Isn't It Ironic?

Is it really? You've probably heard the phrase, "That's so ironic," but how often is that actually true? Unless the opposite of what was expected happens, someone says something but means something else entirely, or we know something HUGE that others do not about a situation, then it probably isn't ironic at all. When my clumsy friend falls, that's not ironic; it's expected. When I am about to meet a guy named Tiny and he  ends up weighing 300 pounds, now that is ironic! I was expecting a little guy, not a linebacker! So, let's set the story straight. What is irony? What are the different types? And why are we so obsessed with it?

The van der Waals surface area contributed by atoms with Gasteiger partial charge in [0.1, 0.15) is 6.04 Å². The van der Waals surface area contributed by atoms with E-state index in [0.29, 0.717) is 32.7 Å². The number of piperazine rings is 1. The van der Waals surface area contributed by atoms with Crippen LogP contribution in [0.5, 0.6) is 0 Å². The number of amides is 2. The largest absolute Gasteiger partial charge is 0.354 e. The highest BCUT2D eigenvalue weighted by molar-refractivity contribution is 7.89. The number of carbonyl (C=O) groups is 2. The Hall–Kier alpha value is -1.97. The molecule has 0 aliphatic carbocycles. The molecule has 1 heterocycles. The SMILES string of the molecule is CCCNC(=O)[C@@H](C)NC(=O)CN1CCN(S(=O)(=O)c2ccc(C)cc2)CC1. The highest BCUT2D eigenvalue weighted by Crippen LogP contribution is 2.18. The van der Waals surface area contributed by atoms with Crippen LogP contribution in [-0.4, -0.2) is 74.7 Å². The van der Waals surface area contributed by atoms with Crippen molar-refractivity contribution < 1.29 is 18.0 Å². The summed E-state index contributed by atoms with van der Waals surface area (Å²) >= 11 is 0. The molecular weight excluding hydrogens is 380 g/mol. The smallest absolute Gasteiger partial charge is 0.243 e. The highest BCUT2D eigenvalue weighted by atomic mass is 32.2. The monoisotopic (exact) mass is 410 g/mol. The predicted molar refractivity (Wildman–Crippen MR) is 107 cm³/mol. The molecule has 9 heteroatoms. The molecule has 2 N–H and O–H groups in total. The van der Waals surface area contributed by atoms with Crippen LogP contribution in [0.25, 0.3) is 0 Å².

But first, a few examples...

The Three Types of Irony

Dramatic Irony: where the audience knows more than the characters do about the events occurring now or in the future of the narrative, resulting in humor, suspense, or some other intended effect on the audience

Challenge: Try to think of a movie, book, TV show or real life situation that illustrates dramatic irony.


Situational Irony:
creates a “surprise ending” that defies the audience expectation

Challenge: Come up with the most hillarious situation you can think of that would be considered ironic.


Verbal Irony:
where a character says the opposite of what they mean

Challenge: Using verbal irony, explain how much you really hate or dislike something. Remember, the point is to use VERBAL IRONY (review definition).